Film review: Elling

Published: Friday, Sept. 20 2002 7:50 a.m. MDT

For further evidence that not everything translates well from its native language into English, consider "Elling."

This broad-humored comedy/drama — which has received some favorable comparisons to "Rain Man" — was a huge hit in its home country, Norway. (It was the Norwegian nominee for the Best Foreign Language Film Oscar, losing to "No Man's Land").

The film's brand of humor seems a bit too broad, and the quirks of its main characters aren't really all that endearing, instead coming off as irritating and tiresome.

Perhaps the film's appeal in its homeland has to do with the status of its source material, Ingvar Ambjornsen's novel of the same name, which revolves around the title character (Per Christian Ellefsen), an agoraphobic 40-year-old who is sent to an institution after his mother dies. There, he befriends Kjell Bjarne (Sven Nordin), a sex- and food-obsessed mountain of a man.

To their surprise, the two men are released from the institution and given an apartment, paid for by the government. The catch is, they're being supervised by Frank Asli (Jorgen Langhalle), a social worker who expects them to socialize and lead normal lives — or as normal as these two can possibly live.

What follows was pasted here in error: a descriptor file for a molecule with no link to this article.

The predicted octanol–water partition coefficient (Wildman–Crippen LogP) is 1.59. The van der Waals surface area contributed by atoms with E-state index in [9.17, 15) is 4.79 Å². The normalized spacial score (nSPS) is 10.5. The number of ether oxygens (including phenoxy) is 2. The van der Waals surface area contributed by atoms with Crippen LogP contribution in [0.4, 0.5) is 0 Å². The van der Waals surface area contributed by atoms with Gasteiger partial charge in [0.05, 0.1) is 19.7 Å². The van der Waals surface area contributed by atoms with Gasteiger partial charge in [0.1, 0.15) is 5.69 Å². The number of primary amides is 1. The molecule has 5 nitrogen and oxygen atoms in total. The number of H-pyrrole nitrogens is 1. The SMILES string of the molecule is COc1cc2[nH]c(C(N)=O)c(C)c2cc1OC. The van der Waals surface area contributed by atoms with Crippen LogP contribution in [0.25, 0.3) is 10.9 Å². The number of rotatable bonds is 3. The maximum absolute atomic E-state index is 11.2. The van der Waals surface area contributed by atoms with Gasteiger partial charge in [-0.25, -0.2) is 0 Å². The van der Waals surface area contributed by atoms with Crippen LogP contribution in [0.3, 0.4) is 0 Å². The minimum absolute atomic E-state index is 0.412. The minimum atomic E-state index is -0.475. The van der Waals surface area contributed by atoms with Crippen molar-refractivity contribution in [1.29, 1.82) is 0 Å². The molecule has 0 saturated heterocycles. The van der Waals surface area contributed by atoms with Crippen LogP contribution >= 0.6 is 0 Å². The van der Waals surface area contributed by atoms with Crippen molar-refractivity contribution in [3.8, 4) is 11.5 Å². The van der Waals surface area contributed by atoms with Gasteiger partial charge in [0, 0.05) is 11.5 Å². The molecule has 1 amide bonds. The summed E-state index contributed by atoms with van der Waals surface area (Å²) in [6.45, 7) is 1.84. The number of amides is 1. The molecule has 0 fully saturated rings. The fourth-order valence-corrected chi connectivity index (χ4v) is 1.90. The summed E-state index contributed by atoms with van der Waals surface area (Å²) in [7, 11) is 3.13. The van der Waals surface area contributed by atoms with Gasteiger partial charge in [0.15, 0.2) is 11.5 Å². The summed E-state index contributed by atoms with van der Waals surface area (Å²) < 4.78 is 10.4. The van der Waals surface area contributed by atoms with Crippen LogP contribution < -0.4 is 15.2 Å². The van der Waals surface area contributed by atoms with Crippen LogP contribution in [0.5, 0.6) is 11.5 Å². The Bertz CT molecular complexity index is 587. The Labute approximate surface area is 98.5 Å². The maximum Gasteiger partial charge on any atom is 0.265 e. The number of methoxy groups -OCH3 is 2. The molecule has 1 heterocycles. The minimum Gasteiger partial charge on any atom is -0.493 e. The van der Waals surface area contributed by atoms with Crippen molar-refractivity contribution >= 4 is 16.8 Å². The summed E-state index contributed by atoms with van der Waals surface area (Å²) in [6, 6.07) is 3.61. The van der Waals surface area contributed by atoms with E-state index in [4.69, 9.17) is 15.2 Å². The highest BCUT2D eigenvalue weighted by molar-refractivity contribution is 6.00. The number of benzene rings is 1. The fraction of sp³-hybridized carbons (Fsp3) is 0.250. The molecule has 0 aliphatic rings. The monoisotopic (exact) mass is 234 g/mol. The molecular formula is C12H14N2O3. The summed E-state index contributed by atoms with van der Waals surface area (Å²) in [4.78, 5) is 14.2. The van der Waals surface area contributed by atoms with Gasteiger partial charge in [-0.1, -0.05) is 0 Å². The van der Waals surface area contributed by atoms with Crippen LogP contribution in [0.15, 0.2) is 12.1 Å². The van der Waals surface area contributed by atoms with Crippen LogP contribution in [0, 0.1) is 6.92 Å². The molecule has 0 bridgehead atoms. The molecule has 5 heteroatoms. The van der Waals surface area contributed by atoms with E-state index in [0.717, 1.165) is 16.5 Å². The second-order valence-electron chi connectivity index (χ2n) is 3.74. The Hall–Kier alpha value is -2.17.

Frank's plans for the duo stand in stark contrast to the ambitions of Elling, a would-be poet who would prefer to stay in the apartment all day. Meanwhile Kjell Bjarne (the character is never referred to without his last name) has become obsessed with Reidun (Marit Pia Jacobsen), a pregnant woman he discovered passed out in the stairwell.

All of this sounds like an amusing premise, but Ellefsen's rather shrill performance and histrionics make it rough going at times. (And director Petter Naess apparently made little effort to restrain his star.)

As Kjell Bjarne, Nordin is better, though his character is so oafish that he's not all that sympathetic either. Actually, the most interesting people here are Langhalle's exasperated social worker and Per Christensen, playing a veteran writer who encourages Elling's efforts.

"Elling" is rated R for occasional use of strong sex-related profanity, crude sexual slang terms and racial epithets, brief male nudity (and glimpses of nude statues), brief sex (mostly overheard) and violence (tantrums and overheard vehicular violence). Running time: 89 minutes.


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